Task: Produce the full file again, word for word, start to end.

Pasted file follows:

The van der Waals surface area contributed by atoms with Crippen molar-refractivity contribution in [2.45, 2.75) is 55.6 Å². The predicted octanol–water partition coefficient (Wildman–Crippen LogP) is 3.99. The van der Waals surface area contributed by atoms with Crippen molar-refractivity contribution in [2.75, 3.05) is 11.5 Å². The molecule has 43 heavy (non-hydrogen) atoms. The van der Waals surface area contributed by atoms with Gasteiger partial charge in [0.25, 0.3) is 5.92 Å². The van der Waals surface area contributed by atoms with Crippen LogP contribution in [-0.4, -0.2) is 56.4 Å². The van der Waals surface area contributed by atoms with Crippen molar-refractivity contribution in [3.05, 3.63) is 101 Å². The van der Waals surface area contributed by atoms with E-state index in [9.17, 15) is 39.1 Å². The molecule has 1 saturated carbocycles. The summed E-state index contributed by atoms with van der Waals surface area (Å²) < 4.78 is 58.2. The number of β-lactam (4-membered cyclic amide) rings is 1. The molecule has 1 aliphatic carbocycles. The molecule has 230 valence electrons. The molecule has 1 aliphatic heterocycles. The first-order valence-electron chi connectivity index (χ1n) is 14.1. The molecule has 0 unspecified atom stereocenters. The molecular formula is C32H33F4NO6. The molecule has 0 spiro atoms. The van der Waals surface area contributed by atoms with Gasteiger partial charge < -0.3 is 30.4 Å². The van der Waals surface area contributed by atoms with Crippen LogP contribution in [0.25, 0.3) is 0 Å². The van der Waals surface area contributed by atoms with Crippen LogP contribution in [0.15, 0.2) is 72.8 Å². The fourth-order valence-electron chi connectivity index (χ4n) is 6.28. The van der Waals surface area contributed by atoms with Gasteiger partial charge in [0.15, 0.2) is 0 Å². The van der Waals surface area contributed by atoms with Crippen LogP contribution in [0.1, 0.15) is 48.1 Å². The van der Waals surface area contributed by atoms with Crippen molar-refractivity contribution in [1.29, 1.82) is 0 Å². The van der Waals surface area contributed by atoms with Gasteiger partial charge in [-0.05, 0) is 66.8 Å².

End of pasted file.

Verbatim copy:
The van der Waals surface area contributed by atoms with Crippen molar-refractivity contribution in [2.45, 2.75) is 55.6 Å². The predicted octanol–water partition coefficient (Wildman–Crippen LogP) is 3.99. The van der Waals surface area contributed by atoms with Crippen molar-refractivity contribution in [2.75, 3.05) is 11.5 Å². The molecule has 43 heavy (non-hydrogen) atoms. The van der Waals surface area contributed by atoms with Gasteiger partial charge in [0.25, 0.3) is 5.92 Å². The van der Waals surface area contributed by atoms with Crippen LogP contribution in [-0.4, -0.2) is 56.4 Å². The van der Waals surface area contributed by atoms with Crippen molar-refractivity contribution in [3.05, 3.63) is 101 Å². The van der Waals surface area contributed by atoms with E-state index in [9.17, 15) is 39.1 Å². The molecule has 1 saturated carbocycles. The summed E-state index contributed by atoms with van der Waals surface area (Å²) < 4.78 is 58.2. The number of β-lactam (4-membered cyclic amide) rings is 1. The molecule has 1 aliphatic carbocycles. The molecule has 230 valence electrons. The molecule has 1 aliphatic heterocycles. The first-order valence-electron chi connectivity index (χ1n) is 14.1. The molecule has 0 unspecified atom stereocenters. The molecular formula is C32H33F4NO6. The molecule has 0 spiro atoms. The van der Waals surface area contributed by atoms with Gasteiger partial charge < -0.3 is 30.4 Å². The van der Waals surface area contributed by atoms with Crippen LogP contribution in [0.25, 0.3) is 0 Å². The van der Waals surface area contributed by atoms with Crippen LogP contribution in [0.15, 0.2) is 72.8 Å². The fourth-order valence-electron chi connectivity index (χ4n) is 6.28. The van der Waals surface area contributed by atoms with Gasteiger partial charge in [0.15, 0.2) is 0 Å². The van der Waals surface area contributed by atoms with Crippen LogP contribution in [0.1, 0.15) is 48.1 Å². The van der Waals surface area contributed by atoms with Crippen molar-refractivity contribution in [1.29, 1.82) is 0 Å². The van der Waals surface area contributed by atoms with Gasteiger partial charge in [-0.05, 0) is 66.8 Å².